Antonio can afford not to resort to- having the more dominant source of income in his fleets. Because he requires a profit from his business, Shylock is ostracised and isolated within society, as Antonio “rails/ Even there where merchants most do congregate/ On me” (I, iii, 4-0-42) a situation which has led to the death of any mercy Shylock may have had, leaving only a suspicious and vindictive man behind. Indeed he considers the likelihood of repayment by all prospective clients before entering into contracts with them. When considering the matter of Antonio’s loan, Shylock displays to the audience the intimacy with which he has investigated Antonio’s credibility.

It is Antonio who Shylock incorrectly believes to be at the centre of a gigantic Christian conspiracy against him. Lorenzo does share his intentions to “take her [Jessica] from her father’s house” (II, v, 30) to Gratiano- involving him in what Shylock later perceives to be a kidnapping orchestrated by Antonio. This belief intensifies his mistrust of the “Christian fools with varnished faces” who are already disguising themselves from him with masks.

These Christian have indeed conspired together- inviting Shylock to dinner on the night of Jessica’s removal and the theft of his money. Later again Portia and the Duke conspire to humiliate Shylock, as they offer him repeatedly the opportunity to release Antonio from their “bond” in return for extra money before informing him of the loophole left in their legal contract which deprives Shylock of both the previously offered money and the pound of flesh that Shylock so desires of Antonio. This leads to Shylock’s eventual mortification and humiliating punishment- removing all which he holds dear to him- his money and his religion- and increasing his general hatred of Christians.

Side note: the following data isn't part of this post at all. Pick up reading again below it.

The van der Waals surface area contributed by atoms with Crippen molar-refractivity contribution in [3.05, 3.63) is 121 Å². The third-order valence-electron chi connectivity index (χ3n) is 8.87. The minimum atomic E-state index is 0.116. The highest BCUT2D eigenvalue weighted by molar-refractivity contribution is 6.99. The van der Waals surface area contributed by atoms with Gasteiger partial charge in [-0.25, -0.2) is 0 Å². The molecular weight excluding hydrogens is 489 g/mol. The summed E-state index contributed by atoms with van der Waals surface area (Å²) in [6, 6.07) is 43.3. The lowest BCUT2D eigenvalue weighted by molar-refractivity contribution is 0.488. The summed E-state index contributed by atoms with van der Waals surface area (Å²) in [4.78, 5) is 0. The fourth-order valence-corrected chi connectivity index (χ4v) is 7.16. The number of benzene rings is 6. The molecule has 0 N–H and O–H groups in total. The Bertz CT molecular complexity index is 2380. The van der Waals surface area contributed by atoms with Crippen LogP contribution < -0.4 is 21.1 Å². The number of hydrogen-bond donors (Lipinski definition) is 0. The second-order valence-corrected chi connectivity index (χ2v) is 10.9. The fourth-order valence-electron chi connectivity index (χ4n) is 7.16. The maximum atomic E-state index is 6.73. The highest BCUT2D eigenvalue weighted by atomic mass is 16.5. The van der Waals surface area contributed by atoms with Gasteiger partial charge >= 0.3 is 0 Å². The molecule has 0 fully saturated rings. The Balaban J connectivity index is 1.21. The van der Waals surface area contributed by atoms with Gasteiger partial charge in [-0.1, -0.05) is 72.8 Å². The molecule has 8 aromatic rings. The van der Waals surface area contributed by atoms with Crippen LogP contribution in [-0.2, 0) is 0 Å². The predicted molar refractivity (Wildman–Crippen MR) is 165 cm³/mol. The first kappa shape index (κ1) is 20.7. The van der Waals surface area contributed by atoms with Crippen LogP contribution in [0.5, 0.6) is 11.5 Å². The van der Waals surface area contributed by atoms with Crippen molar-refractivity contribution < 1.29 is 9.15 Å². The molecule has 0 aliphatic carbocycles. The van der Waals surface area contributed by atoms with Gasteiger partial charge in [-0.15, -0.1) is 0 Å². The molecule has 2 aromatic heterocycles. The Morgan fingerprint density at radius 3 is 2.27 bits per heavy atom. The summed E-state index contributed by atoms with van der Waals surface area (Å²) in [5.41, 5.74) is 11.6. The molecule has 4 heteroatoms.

Shylock’s request for a pound of Antonio’s flesh, and his refusal to relinquish his rights to it, are violent, merciless and often cruel. From the outset, his intentions are to “catch him [Antonio] once upon the hip” (I, iii, 38)as a dog catches a deer- in a death grip, by which he “can feed fat the ancient grudge I bear him” (I, iii, 39). Shylock achieves his goal, earning the right to “an equal pound/ Of your [Antonio’s] fair flesh” (I,iii,142-143) and refusing to abandon his religion’s concern with the written word of the law for the spirit of the law so embraced by Christians, which would require that he leave his rights to Antonio’s flesh for the money Antonio owes him. In this way, he refuses to display the mercy that Portia regards as a “gentle rain from heaven” (IV, i, 181) despite pleas from all others present, thereby confirming for the Christians, though perhaps only in vexation, that he is “an inhuman wretch” (IV, i, 4).